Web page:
In the past, the UAE did not impose corporate taxes on the profits of most corporations or other businesses. However, the UAE government will introduce a corporate tax to be imposed on businesses, effective for financial years beginning on or after 1 June 2023. This new tax regime is being introduced to strengthen the UAE’s position as a leading global center for business and investment, and will be based on the best international practices.
The details of the corporate tax regime given below are based on the press release and frequently asked questions published by the Treasury on its website.
What does corporation tax include?
Corporate tax will apply to all businesses and commercial activities. Activities that are carried out by a legal entity will be treated as business activities and fall within the scope of corporate tax. Companies engaged in the extraction of natural resources are currently outside the scope of the tax regime and such companies will continue to be subject to corporate taxation at the Emirate level. Other exemptions may be issued by the Government in due course.
The tax is federal in nature and will be levied in all emirates.
The tax will be charged on the net profit of a business after adjustments are made for certain items to be specified in the legislation.
What is the corporate tax rate?
The Treasury publishes corporate tax rates. The tax rate is 0% if the taxable income is up to AED 375,000. The tax rate is 9% on taxable income above AED 375,000. However, in this case, the corporation tax liability will be calculated on the part of the income that exceeds AED 375,000.
The Treasury also mentions an unspecified tax rate that will apply to large multinationals that meet specific criteria, citing the second pillar of the OECD’s base reduction and profit sharing project. In accordance with the Second Pillar, a large multinational corporation is a multinational corporation that has consolidated global revenues in excess of €750 million or AED 3.15 billion.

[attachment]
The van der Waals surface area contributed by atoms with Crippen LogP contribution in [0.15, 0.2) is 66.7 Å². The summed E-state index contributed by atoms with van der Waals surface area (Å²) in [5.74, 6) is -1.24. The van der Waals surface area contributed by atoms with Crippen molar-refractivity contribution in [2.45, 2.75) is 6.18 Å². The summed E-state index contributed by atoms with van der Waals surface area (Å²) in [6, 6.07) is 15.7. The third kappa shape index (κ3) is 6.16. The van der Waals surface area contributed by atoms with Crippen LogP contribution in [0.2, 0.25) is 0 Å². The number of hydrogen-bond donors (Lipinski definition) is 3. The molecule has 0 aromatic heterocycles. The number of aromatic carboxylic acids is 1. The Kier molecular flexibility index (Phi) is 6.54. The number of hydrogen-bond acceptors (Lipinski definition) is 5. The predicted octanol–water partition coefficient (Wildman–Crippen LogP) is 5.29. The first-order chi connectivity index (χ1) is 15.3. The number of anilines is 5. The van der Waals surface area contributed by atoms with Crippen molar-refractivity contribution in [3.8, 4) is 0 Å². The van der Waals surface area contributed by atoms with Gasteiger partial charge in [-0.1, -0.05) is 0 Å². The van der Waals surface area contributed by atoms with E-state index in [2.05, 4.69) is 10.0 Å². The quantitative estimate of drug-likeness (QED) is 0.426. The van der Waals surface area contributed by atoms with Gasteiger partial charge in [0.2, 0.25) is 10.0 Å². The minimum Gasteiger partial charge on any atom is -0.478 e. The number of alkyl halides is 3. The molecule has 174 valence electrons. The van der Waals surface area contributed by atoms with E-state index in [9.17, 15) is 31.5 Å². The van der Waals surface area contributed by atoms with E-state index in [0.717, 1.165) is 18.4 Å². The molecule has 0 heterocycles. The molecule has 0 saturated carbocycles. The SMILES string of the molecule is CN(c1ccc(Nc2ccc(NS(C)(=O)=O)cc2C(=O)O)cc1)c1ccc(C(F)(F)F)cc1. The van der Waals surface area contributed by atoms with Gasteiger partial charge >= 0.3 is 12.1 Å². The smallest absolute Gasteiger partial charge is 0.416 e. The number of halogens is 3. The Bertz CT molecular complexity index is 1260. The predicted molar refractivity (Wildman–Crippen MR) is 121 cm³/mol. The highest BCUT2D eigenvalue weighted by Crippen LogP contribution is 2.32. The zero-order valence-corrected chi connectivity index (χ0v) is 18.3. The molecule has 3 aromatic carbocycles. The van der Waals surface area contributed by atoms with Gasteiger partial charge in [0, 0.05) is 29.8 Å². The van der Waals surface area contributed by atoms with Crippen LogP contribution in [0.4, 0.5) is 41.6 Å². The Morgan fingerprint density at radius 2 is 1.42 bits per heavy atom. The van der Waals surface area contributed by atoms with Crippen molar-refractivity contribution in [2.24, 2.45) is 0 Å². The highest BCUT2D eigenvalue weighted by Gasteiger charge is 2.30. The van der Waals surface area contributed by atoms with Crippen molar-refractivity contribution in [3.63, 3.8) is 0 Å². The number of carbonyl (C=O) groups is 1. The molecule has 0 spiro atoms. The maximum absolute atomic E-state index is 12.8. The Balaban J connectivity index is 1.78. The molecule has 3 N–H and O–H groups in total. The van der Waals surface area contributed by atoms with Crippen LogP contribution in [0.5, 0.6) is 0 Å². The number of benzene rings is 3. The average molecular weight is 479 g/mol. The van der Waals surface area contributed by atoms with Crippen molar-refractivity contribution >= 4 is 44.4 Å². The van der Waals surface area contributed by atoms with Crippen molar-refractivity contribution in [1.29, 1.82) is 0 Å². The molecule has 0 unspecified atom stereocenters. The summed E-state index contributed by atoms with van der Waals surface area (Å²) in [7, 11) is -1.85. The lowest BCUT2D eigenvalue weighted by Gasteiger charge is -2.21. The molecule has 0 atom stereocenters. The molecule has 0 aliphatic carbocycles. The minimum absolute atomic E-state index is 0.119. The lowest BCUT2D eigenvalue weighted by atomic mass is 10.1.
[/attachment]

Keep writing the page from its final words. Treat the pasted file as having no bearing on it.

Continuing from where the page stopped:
What about individuals?
The salary or other income from employment of an individual, investment in real estate and dividends, capital gains or other income from shares in a personal capacity will not be subject to corporate tax.
However, if an individual has a business permit or license to carry out a commercial, industrial or professional activity in the UAE, the business income earned under such a trade license will fall within the scope of the tax regime.
Interest and other income earned by an individual from bank deposits or savings schemes will not be subject to the tax regime. A foreign investor’s income from dividends, capital gains, interest, remuneration and investment returns will also generally not be subject to tax treatment.
Taxes in free zones
Businesses in the free zone will be subject to the tax regime, including registration and filing of returns. However, corporate tax incentives applicable to free zone businesses will continue to be offered to them if they meet all regulatory requirements and do not do business with the UAE mainland.
Withholding tax will not be applicable on domestic and cross-border payments of any nature under this regime. Additionally, a group of companies may choose to form a tax group, which will then have to file a single tax for the entire group.
The transfer pricing rules, which relate to transactions between related parties that take place on arm’s length terms, will be applicable to businesses in the UAE.
In addition, businesses will be required to be registered, submit periodic returns and be subject to penalties in case of non-compliance. The Federal Tax Service will be responsible for the administration and enforcement of the tax regime.
The new corporate tax regime aims to minimize the compliance burden for UAE businesses, take advantage of the UAE’s extensive network of double taxation treaties and focuses on compliance with international standards for tax transparency and prevention of harmful tax practices.